For many small brokers, load boards are the lifeline that connects their company to auto transporters. Load boards are essential for business in the 21st century and more load boards are popping up every day, with more and more “smart” features and benefits. Some load boards can even serve as an auto transport broker software for brokers.
Even with all the benefits of this technology, the largest load boards can cause some serious stress for brokers, carriers and dealers alike. The load board system connects carriers, dealers and brokers in a way that has never happened before. But with new technology comes new problems.
Some brokers complain that load boards need more accountability for users, a more nuanced rating system and checks on legal documentation. But load boards are essentially tech companies, and not everyone views them as police of the marketplace.
Say 6 different brokers post the same load on a load board, after buying the same lead list from the same lead broker - but only one of the six actually secured the contract. Only one broker in that group is legally posting this load, while the other 5 are promising access to a load they don’t have. But most major load boards have no way to reprimand five of the six brokers who posted without a contract.
Even if this situation happens multiple times for the same broker, many load boards don’t have an official policy to remove the broker. The general view is that load boards do not think they should have to police their users to keep them accountable. Some brokers disagree.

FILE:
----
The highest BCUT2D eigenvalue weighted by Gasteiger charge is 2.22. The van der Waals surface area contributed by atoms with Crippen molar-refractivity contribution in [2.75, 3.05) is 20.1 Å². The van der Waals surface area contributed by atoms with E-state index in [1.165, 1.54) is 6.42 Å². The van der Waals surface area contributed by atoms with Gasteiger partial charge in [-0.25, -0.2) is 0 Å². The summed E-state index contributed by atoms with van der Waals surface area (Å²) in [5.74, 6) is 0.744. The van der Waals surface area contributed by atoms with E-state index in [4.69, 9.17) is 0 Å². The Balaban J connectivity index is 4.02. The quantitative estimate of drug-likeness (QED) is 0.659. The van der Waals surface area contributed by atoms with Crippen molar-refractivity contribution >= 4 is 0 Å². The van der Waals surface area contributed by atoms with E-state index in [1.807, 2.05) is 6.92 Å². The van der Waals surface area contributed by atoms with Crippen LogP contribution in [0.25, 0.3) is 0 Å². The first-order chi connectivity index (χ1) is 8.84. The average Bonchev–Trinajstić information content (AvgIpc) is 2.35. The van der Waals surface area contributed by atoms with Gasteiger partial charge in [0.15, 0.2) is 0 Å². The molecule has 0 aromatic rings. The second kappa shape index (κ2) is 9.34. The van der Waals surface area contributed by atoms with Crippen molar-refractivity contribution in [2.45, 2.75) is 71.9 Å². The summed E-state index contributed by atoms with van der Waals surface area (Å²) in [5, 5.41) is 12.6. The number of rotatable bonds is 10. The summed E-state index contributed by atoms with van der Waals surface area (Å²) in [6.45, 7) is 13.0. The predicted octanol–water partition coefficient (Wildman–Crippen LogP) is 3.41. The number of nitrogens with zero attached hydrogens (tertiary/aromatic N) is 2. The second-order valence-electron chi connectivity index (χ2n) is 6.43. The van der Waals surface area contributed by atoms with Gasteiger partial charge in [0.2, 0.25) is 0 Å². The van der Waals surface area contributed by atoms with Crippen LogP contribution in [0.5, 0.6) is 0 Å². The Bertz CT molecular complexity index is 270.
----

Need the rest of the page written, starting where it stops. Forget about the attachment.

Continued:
“A broker might have an F-rating with the BBB...those are people that shouldn’t be in our industry. Somebody should say no to them,” an anonymous broker told Super Dispatch. “Brokers like that are working to get cancellations, not move cars. But these load boards allow them to move cars, without even a proven contract. [The Load board] doesn’t care if someone complains, they still take their money.” This broker, like a few others, asked to stay anonymous.
“We need a load board that cares,” an anonymous broker said. “We need a load board that takes the [BBB rated] F-rated companies and kicks them off and says ‘When you get back up to a C-rating, give us a call.’”
Of course, not all brokers agree. Another anonymous broker said that they don’t think load boards should get in between carrier - broker disputes. To them a load board is just a medium to connect to carriers, not a legal entity.
“We need a load board that cares. We need a load board that takes the [BBB rated] F-rated companies and kicks them off.”
Regardless of their overall opinion of existing load boards, almost every broker thought that load boards need a more intricate rating system. In many cases, the two parties in a transaction (a broker or carrier) can only give a negative or positive rating to the business partner overall, without much nuance.
This has a few problems: good carriers that work with few brokers don’t get many ratings, and bad experiences change the reputation of an entire business (broker or carrier.)
“You should be able to give someone more ratings,” Melissa at High End Transport said. “You should be able to rate every load [instead of the entire brokerage or carrier.] Because people may use the same carriers over and over again. So they may only haul for particular brokers, so it ends up being really low on your rating...If [a carrier] has under 2,000 ratings in the last ten years…obviously that’s not correct.”
One suggestion from a broker might surprise many carriers; one broker suggested that the freight also be rated by its relevance to market rate. If a load offer is low compared to market rate, the load should be labeled “low rate.”
That’s an interesting concept, but not new. Amazon, the largest online retail marketplace, allows customers to rate sellers by purchase. Why should any transaction-based business be any different?
Other brokers thought that the most senior carriers should have stars or checkmarks next to their names - as a way to show brokers who is the most experienced.